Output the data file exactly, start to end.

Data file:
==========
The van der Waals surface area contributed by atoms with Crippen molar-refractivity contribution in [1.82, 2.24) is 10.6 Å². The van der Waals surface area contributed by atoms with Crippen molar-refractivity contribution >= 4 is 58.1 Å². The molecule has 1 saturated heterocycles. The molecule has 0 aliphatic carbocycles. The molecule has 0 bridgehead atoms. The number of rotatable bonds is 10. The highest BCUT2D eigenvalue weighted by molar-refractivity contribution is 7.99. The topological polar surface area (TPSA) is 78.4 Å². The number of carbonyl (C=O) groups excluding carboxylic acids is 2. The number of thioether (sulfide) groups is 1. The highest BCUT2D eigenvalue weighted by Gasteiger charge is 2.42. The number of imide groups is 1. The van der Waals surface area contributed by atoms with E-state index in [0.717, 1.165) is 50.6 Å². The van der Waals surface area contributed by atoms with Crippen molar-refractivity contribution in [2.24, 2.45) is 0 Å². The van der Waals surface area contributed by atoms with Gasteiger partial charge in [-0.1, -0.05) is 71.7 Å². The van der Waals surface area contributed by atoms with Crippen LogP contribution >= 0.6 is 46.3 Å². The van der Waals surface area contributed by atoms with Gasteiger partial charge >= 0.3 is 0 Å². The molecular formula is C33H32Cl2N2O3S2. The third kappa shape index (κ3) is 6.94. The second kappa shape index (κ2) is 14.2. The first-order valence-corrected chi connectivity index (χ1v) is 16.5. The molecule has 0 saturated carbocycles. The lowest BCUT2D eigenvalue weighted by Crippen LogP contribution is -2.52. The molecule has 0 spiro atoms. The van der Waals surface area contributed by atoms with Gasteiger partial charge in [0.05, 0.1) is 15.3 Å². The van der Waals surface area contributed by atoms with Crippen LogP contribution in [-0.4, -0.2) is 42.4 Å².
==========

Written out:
The van der Waals surface area contributed by atoms with Crippen molar-refractivity contribution in [1.82, 2.24) is 10.6 Å². The van der Waals surface area contributed by atoms with Crippen molar-refractivity contribution >= 4 is 58.1 Å². The molecule has 1 saturated heterocycles. The molecule has 0 aliphatic carbocycles. The molecule has 0 bridgehead atoms. The number of rotatable bonds is 10. The highest BCUT2D eigenvalue weighted by molar-refractivity contribution is 7.99. The topological polar surface area (TPSA) is 78.4 Å². The number of carbonyl (C=O) groups excluding carboxylic acids is 2. The number of thioether (sulfide) groups is 1. The highest BCUT2D eigenvalue weighted by Gasteiger charge is 2.42. The number of imide groups is 1. The van der Waals surface area contributed by atoms with E-state index in [0.717, 1.165) is 50.6 Å². The van der Waals surface area contributed by atoms with Crippen molar-refractivity contribution in [2.24, 2.45) is 0 Å². The van der Waals surface area contributed by atoms with Gasteiger partial charge in [-0.1, -0.05) is 71.7 Å². The van der Waals surface area contributed by atoms with Crippen LogP contribution >= 0.6 is 46.3 Å². The van der Waals surface area contributed by atoms with Gasteiger partial charge >= 0.3 is 0 Å². The molecular formula is C33H32Cl2N2O3S2. The third kappa shape index (κ3) is 6.94. The second kappa shape index (κ2) is 14.2. The first-order valence-corrected chi connectivity index (χ1v) is 16.5. The molecule has 0 saturated carbocycles. The lowest BCUT2D eigenvalue weighted by Crippen LogP contribution is -2.52. The molecule has 0 spiro atoms. The van der Waals surface area contributed by atoms with Gasteiger partial charge in [0.05, 0.1) is 15.3 Å². The van der Waals surface area contributed by atoms with Crippen LogP contribution in [-0.4, -0.2) is 42.4 Å².